- In November 2019, Ashraf Abu Aram, described by PNGP as “a human rights defender and advocacy officer of Palestinian NGO Network (PNGO),” was arrested by the Israeli security forces and “was transferred under ‘administrative detention for four months.’” A 2012 report in Haaretz identified Abu Aram as a PFLP member who was arrested for “allegedly planning to kidnap an IDF soldier in order to bring about the release of PFLP leader Ahmed Sa’adat from an Israeli jail.” According to the Israel Security Agency (Shabak), “Abu Aram already contacted a local weapons dealer in an effort to obtain two pistols and an automatic rifle with which to carry out the planned abduction.”
- Additionally, according to media reports, during a December 2019 meeting with EU officials, the PNGO led rejection of the EU’s Anti-terror Funding Requirement (Article 1.5 bis of “ANNEX II General conditions applicable to European Union-financed grant contracts for external actions”). In January 2020, PNGO’s head of the board, Shatha Odeh, who also serves as the head of the Health Work Committees (see below), stated, “We disagree with the European Union on the list… which includes seven political organizations and classifies them as “terrorists”. For us, they are national liberation movements.”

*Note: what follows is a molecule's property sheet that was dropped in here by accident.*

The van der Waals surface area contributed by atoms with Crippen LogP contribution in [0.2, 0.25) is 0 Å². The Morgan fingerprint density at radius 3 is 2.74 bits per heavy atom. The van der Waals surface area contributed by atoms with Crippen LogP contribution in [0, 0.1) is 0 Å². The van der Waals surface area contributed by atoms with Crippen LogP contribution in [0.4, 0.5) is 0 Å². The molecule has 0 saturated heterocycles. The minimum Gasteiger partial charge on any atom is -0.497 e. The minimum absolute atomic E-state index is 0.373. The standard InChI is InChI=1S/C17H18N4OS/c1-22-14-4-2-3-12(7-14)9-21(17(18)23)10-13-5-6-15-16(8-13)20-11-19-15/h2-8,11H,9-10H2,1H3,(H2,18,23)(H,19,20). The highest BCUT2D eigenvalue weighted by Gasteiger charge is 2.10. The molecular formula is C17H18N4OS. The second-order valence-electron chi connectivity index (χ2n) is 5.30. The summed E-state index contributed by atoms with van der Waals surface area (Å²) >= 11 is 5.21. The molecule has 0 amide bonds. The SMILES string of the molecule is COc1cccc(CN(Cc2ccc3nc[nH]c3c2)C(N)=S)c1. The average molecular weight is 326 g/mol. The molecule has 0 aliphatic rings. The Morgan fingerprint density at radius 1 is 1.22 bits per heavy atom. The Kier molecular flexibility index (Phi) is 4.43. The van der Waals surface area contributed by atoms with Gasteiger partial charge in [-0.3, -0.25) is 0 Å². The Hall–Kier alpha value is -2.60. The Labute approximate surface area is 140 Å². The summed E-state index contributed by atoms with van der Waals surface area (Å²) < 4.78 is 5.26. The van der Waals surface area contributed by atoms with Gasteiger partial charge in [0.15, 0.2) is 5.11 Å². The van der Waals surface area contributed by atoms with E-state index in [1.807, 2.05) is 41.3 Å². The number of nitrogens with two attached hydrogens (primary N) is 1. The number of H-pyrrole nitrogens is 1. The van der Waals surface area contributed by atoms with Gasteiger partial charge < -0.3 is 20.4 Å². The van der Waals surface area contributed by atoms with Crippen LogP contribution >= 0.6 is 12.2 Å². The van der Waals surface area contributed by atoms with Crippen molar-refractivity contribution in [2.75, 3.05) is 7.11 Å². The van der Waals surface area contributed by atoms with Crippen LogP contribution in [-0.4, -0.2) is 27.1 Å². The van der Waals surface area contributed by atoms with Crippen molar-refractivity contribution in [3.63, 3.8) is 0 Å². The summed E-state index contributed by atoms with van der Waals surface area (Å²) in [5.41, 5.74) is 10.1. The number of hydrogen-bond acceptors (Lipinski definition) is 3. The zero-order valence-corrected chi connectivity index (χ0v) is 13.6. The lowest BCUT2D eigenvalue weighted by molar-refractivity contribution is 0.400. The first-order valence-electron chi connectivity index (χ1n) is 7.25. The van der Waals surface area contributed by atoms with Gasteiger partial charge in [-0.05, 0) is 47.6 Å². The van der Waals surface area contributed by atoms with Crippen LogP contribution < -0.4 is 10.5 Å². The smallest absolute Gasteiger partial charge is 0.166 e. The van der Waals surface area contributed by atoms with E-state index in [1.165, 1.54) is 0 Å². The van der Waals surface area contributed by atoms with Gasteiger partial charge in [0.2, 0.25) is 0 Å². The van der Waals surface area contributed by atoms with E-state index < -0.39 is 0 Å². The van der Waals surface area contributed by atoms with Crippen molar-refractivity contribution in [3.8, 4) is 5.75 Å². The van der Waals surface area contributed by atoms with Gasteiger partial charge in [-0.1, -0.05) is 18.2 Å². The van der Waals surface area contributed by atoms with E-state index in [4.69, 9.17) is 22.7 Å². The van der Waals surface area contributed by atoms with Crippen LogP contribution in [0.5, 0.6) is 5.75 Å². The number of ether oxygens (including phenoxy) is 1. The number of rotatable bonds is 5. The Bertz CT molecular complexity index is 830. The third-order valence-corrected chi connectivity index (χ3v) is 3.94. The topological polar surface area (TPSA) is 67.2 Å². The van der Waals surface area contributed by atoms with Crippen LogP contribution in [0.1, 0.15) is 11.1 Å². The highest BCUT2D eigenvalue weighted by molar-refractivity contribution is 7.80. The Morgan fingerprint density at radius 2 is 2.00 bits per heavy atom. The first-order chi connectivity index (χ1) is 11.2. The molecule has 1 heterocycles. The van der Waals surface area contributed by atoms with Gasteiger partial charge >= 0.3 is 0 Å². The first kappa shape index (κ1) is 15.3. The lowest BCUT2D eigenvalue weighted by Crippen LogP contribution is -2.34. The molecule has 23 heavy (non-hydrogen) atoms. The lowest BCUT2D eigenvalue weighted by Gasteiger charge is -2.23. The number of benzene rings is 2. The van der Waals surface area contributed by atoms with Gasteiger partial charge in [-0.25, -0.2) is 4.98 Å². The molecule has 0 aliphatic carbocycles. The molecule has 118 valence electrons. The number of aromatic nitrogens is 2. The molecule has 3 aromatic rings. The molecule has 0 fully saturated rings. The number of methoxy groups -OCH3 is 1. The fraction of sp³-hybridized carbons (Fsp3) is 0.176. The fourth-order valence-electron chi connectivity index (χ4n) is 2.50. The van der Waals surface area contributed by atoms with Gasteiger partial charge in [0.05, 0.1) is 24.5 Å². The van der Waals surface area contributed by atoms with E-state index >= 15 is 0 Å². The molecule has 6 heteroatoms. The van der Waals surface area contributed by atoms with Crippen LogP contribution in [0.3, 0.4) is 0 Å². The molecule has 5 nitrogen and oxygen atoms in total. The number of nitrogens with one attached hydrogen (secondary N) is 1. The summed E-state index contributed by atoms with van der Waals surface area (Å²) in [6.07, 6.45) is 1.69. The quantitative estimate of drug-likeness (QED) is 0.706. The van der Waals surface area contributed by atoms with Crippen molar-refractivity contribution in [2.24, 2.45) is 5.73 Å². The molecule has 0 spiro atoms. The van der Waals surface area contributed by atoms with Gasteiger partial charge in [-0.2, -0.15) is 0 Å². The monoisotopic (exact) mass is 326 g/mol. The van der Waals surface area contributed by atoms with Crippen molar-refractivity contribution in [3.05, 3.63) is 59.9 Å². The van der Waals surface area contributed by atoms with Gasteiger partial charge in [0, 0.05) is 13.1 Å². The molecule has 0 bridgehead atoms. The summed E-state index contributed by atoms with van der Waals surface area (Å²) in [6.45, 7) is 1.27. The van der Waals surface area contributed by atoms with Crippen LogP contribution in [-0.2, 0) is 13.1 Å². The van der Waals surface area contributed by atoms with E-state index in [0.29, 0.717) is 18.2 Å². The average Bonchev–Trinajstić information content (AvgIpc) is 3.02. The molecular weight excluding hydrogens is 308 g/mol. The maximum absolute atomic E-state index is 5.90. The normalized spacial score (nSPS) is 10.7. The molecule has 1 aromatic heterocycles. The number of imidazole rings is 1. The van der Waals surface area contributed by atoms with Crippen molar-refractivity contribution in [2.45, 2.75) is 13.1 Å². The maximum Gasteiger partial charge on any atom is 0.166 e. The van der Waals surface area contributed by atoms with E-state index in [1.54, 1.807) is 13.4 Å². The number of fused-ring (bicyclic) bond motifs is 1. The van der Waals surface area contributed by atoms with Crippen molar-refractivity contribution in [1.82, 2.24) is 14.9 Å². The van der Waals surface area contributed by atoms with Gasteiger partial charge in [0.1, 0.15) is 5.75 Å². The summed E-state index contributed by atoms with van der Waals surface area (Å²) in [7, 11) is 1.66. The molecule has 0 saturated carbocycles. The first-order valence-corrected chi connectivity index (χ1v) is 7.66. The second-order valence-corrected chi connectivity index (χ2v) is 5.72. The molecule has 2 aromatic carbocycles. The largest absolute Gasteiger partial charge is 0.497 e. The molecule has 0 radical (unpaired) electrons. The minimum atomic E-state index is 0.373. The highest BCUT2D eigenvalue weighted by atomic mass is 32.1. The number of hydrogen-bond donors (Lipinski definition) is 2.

- In 2013, PNGO condemned the EU Partnership for Peace program for encouraging “normalization between Palestinian and Israeli civil society organizations.”
Red Crescent Society for the Gaza Strip
- In December 2019, the Red Crescent Society for the Gaza Strip (RCS4GS)reported that it had signed a contract with the United Nations Development Programme (UNDP) for the construction of an additional floor of RCS4GS’ Community and Health Center for Women. The project is funded by the “Federal Republic of Germany” through the German development bank KfW. The funding amount of the project is unknown, but in 2019, according to the International Aid Transparency Initiative (IATI), BMZ provided UNDP with €13 million for the project “Employment Program Poverty-oriented Infrastructure, EGP XI.”
Ties to Terror:
- The PFLP regularly makes use of RCS4GS facilities. For example, in February 2019, RCS4GS hosted a memorial service organized by the PFLP for Maher Yamani, a PFLP “founder” and a “member of the Central Committee and one of its most prominent military commanders.” Yamani “coordinated special operations…in particular the operation against an aircraft of the Israeli company El Al in July 1968 in Greece.” “Fighters” of the PFLP’s Abu Ali Mustapha Brigades and “civil society representatives” attended the event (see photo below).